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It takes a lot to creep me out these days. Actually . . . delete delete delete.

It only takes a little to creep me out. Like this cool and also quite terrifying new update to Adobe After Effects that I wish I could turn back time and erase from ever happening. It’s called Content-Aware Fill, and yes, I realize that doesn’t sound very scary.

“Content-Aware Fill for video quickly and easily removes distracting or unwanted objects from your compositions,” says a somehow-not-quaking voice in Adobe’s promotional video for the new feature. Meanwhile, an unseen hand selects a klatch of unsightly tourists from a sweeping panorama around what’s supposed to be a medieval castle scene and turns them to turf in a matter of clicks.

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You could also use it to nix an obtrusive boom mic, it says. Or anything else that’s disrupting your fantasy, really. It’s kind of amazing. Cue the creepy feeling.

The Internet has made us all a lot more culturally comfy with various degrees of doctoring.

We routinely tweak and tint photos without too much agony over authenticity (and when we do resist the impulse to alter them, it’s a feat worth boasting over with a #nofilter certification). The bold brazenly employ the virtual makeup of FaceTune to airbrush their selfies into featureless perfection; while the ostensibly more modest Instagrammers among us might opt for just a whisper of the Gingham filter like a spritz of No. 5 on the way out the door.

And sure, much of this entry-level Internet fakery is just continuing the long flirtation between beauty and artifice. But this comfort we’ve attained with the unreal could be dangerous given the leaps technology is taking.

I’ve talked a bit in these pages before about the rising threat (and increasing sophistication) of so-called “deepfake videos,” which use facial-mapping technology and machine learning to enable anyone with the proper software and some spare time to play ventriloquist on just about anyone else. (And more quietly concerning is the growing online crowd of computer generated faces.)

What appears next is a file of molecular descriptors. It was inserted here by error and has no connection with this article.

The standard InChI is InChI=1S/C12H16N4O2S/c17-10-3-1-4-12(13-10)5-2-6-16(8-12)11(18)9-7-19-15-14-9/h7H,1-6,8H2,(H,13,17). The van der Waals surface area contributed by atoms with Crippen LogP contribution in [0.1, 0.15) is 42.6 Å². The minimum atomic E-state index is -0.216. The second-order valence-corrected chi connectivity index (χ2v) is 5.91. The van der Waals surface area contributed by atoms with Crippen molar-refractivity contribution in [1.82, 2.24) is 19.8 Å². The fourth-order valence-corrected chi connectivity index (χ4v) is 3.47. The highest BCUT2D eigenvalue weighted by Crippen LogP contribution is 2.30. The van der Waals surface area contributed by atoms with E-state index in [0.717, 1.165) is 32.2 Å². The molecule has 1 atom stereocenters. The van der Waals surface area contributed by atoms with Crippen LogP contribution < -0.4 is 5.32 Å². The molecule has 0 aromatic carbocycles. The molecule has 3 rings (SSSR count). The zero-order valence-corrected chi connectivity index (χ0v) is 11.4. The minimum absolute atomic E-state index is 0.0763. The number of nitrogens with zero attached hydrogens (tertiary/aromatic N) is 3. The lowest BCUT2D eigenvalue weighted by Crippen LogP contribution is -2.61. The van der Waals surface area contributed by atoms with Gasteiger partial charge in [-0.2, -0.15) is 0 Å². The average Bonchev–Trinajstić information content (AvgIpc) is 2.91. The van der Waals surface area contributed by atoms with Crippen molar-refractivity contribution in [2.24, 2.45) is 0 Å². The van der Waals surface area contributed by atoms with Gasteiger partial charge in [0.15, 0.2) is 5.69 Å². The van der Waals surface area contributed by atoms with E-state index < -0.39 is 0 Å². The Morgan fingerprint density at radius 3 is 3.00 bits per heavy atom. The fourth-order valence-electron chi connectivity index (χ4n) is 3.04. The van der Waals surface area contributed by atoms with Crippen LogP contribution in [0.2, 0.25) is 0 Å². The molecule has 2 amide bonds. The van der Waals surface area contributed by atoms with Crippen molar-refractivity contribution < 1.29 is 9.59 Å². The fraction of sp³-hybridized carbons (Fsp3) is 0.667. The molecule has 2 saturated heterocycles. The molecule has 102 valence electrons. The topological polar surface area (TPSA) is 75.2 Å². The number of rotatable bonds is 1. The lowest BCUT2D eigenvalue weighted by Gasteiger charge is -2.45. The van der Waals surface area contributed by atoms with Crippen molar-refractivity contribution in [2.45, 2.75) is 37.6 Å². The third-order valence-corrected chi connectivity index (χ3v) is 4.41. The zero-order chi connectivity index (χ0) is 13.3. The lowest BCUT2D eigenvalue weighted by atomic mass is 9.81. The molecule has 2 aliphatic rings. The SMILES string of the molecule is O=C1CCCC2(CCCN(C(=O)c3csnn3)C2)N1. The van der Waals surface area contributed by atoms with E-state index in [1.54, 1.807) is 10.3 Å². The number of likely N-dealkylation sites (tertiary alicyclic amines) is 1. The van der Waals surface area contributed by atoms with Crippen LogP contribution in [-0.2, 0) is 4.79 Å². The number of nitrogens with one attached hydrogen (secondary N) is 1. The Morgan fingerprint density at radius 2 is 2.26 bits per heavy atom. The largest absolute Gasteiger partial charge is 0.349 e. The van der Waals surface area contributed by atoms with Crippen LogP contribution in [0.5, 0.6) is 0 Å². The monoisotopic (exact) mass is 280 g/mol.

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Deepfakery is moving into the realm of audio as well. The Cambridge-based firm Modulate creates “voice skins” that alter the shape and sound of your voice, allowing you to “become your in-game character. Join a conversation without worry of discrimination or harassment. Or even show off to your friends by pairing your celebrity skin with a voice to match.” Montreal-based voice synthesis firm Lyrebird foregrounds the freakout potential a little more with its SoundCloud playlists of robo-Trumps, mantrically repeating “I am not a robot, my intonation is always different” in intonations that are always different — and perhaps more human than the source material.

And Adobe’s experimental (and seemingly dormant) technology VoCo can quite effectively synthesize new words out of voices sampled and analyzed from existing recordings. Hearing it in action may leave you at a loss for words (not to worry, it will come up with some) and never wanting to leave a voice mail again.

Which brings us back to Content-Aware Fill — a feature that might inspire more appropriate general panic were it branded more accurately as, say, a Reality Shout Stick or a History Eraser. It’s nearly impossible to imagine a tool that can literally scrub all traces of any object (or person, or act) from video not being put to abusive ends.

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For the millions of Adobe-heads out there, its addition to After Effects merely represents a long-awaited promotion of the feature from the still applications of Photoshop to the far more useful realm of video — where manual deletions of unwanted objects can be time-consuming and expensive. It is, after all, a product within product, a convenience within a convenience.

But for the rest of us, who must navigate a world tensely drawn between the poles of the real and the fraudulent, and where the medium of video is increasingly treated like the arbiter of truth, a feature like Content-Aware Fill represents just another slight against the sanctity of perception, and yet one more reason why seeing is no longer believing.


Michael Andor Brodeur can be reached at mbrodeur@globe.com. Follow him on Twitter @MBrodeur.